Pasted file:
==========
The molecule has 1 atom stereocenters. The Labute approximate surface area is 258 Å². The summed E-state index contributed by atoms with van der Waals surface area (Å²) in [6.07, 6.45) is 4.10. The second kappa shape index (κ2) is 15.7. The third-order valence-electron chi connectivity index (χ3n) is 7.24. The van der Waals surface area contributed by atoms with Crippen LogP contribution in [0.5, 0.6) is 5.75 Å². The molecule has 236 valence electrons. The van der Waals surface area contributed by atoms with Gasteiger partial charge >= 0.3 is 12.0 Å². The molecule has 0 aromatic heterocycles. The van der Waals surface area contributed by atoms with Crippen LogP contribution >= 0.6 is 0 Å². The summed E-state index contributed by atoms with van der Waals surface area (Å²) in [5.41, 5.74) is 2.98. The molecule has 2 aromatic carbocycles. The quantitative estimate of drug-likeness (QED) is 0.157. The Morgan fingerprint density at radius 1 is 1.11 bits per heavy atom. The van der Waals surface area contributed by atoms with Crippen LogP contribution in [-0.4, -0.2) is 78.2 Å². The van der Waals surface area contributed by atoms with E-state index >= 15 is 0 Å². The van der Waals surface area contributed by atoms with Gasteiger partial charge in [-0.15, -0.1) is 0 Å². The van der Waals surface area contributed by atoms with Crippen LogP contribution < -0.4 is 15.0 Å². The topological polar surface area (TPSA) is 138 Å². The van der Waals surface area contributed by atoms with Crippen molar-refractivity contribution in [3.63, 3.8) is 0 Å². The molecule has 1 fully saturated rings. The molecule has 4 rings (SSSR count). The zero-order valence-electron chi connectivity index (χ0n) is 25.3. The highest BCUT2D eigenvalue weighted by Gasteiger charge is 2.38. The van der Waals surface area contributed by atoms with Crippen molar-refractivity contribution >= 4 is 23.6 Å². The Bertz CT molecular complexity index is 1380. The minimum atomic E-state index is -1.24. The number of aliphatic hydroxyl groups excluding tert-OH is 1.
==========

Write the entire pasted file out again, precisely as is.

The molecule has 1 atom stereocenters. The Labute approximate surface area is 258 Å². The summed E-state index contributed by atoms with van der Waals surface area (Å²) in [6.07, 6.45) is 4.10. The second kappa shape index (κ2) is 15.7. The third-order valence-electron chi connectivity index (χ3n) is 7.24. The van der Waals surface area contributed by atoms with Crippen LogP contribution in [0.5, 0.6) is 5.75 Å². The molecule has 236 valence electrons. The van der Waals surface area contributed by atoms with Gasteiger partial charge >= 0.3 is 12.0 Å². The molecule has 0 aromatic heterocycles. The van der Waals surface area contributed by atoms with Crippen LogP contribution >= 0.6 is 0 Å². The summed E-state index contributed by atoms with van der Waals surface area (Å²) in [5.41, 5.74) is 2.98. The molecule has 2 aromatic carbocycles. The quantitative estimate of drug-likeness (QED) is 0.157. The Morgan fingerprint density at radius 1 is 1.11 bits per heavy atom. The van der Waals surface area contributed by atoms with Crippen LogP contribution in [-0.4, -0.2) is 78.2 Å². The van der Waals surface area contributed by atoms with E-state index >= 15 is 0 Å². The van der Waals surface area contributed by atoms with Gasteiger partial charge in [-0.15, -0.1) is 0 Å². The van der Waals surface area contributed by atoms with Crippen LogP contribution < -0.4 is 15.0 Å². The topological polar surface area (TPSA) is 138 Å². The van der Waals surface area contributed by atoms with Crippen molar-refractivity contribution in [3.63, 3.8) is 0 Å². The molecule has 1 fully saturated rings. The molecule has 4 rings (SSSR count). The zero-order valence-electron chi connectivity index (χ0n) is 25.3. The highest BCUT2D eigenvalue weighted by Gasteiger charge is 2.38. The van der Waals surface area contributed by atoms with Crippen molar-refractivity contribution >= 4 is 23.6 Å². The Bertz CT molecular complexity index is 1380. The minimum atomic E-state index is -1.24. The number of aliphatic hydroxyl groups excluding tert-OH is 1.